The End of the Affair (1999), directed by Neil Jordan

Having read Graham Greene's The End of the Affair many times, and having taught it to hundreds of theology students, I have a rather passionate relationship with the text. So I was relieved to discover that Neil Jordan's film adaptation allows some of the book's Christian convictions to shine through. The film employs a great deal of dialogue directly from the book--so much so that my wife had to tell me to stop whispering the characters' lines before they spoke them.

The End of the Affair is Greene's semiautobiographical novel about a successful writer, Maurice Bendrix (played in the film by Ralph Fiennes), who falls in love with Sarah Miles (Julianne Moore), the wife of a British civil servant. Their affair had been rather conventional, remarkable only for the depth of jealousy that Bendrix felt toward every entity that spent time with Sarah (including not only her husband and her social acquaintances, but even her clothing--and the rain). Quite suddenly and without explanation, Sarah had ended their affair. Since that time, Bendrix has been unable to believe the promises that she made to him--namely, that she would always love him, and that she would love no other man. Two years after their affair ended, a chance meeting with Sarah's husband, Henry (deftly portrayed by Stephen Rea), leads Bendrix to believe that she is now having another affair--and Bendrix's smoldering jealousy is reignited. When Henry intimates that he has considered hiring a private investigator, Bendrix takes up the cause for him. The detective uncovers several clues, including a love letter and some unexplained visits to another man's house. Clearly, someone new has entered Sarah's life.

Since Bendrix is narrating the story, we tend to see everything from his perspective. But then he comes into possession of Sarah's diary; and suddenly he (and the audience) begins to understand all these events from the woman's point of view. And here the theological significance of this story comes into full prominence.

It turns out that Sarah had ended the affair because of a bargain that she had made with God. In a moment of desperation, she had made a promise to God (or, as she puts it, "to anything that might exist") that she would never see Bendrix again, in exchange for a profound act of supernatural intervention: the saving of Bendrix's life. She got her wish--and then realized that her "happiness" must come to an end. Ever since that moment, she has continued to love Bendrix, but she has also kept her promise never to see him again. It has been very hard work, but in the process she has come to believe in God (the unexplained visits were to her priest's house); indeed, she has fallen in love with God (God was the intended recipient of the love letter). Far from the wanton prodigal that she had seemed, Sarah turns out to be a faithful keeper of promises--even when they impinge upon (what she had believed to be) her greatest happiness.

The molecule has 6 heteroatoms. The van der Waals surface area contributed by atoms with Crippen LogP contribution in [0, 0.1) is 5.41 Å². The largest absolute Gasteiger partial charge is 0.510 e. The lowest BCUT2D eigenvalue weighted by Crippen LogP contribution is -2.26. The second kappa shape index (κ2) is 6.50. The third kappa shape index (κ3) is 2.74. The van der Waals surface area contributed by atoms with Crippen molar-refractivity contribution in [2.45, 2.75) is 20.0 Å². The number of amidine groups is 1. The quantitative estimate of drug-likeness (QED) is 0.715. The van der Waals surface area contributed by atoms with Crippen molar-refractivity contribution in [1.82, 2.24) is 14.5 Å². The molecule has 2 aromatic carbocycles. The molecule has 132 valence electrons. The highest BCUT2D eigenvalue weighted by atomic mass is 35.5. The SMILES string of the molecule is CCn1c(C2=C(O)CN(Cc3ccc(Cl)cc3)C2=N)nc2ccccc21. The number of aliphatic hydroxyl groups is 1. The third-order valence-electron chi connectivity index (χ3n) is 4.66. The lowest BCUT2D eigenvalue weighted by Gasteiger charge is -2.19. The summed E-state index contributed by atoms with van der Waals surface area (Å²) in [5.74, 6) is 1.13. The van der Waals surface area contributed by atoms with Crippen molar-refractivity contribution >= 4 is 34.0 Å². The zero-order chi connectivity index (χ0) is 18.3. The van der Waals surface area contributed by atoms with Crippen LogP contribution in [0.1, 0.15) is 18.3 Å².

Bendrix tries to convince her that her promise was worthless--and that she should get a divorce and take up with him. His conniving schemes eventually fail, and Sarah is able to convince him that her belief in God is real. She has begun to live into an aspect of her personal history that she had thus far considered irrelevant: the fact that she was baptized as a child. "I've caught belief like a disease," she tells Bendrix--and she hints that he might catch it as well.

The beauty of this story is its depiction of a strong woman of extraordinary character. Like all of us, she is a sinner; but she comes to recognize her sin and to turn away from it. She does the right thing, even if for the wrong reasons--and it has made her a better person, perhaps even a saint. By the time the story ends, she has worked several miracles: healing the sick, strengthening a friendship, and convincing Bendrix--an avowed atheist--to acknowledge the existence of God.

The film's only major stumble is in allowing Bendrix's final wooing of Sarah to succeed, at least temporarily. In the novel, he chases her from one place to another, making impassioned pleas on behalf of his own (sexual) desire; but he is unable to break her resolve. In the film, the two former lovers return to Bendrix's apartment, have sex, and begin to glimpse a rather more conventional form of happiness as they plan a life together. This imagined happiness ultimately slips from their grasp; but the film's audience may see this as divine revenge against Sarah for breaking her promise, rather than (as the novel has it) a direct consequence of Bendrix's self-absorbed pursuit. In the film, Sarah emerges as a person of weaker character--a woman so desperate for a virile man than she is willing to cash in her passionate relationship with God. Consequently, her quasi-miraculous interventions are much less credible.

Greene's novel offers additional theological ruminations (including some profound meditations on the significance of the material body, and of its resurrection) that are omitted in the film; but such economies are necessary in any adaptation. Fortunately, the book is still there on the shelf, waiting to be read. And if you read it before viewing the film, you too might find yourself whispering the dialogue ahead of the characters on screen:

"Love doesn't end, does it, just because we don't see each other?"

"Doesn't it?"

"People go on loving God, don't they, even though they don't see him?"

"That's not our kind of love."

"Perhaps there isn't any other kind."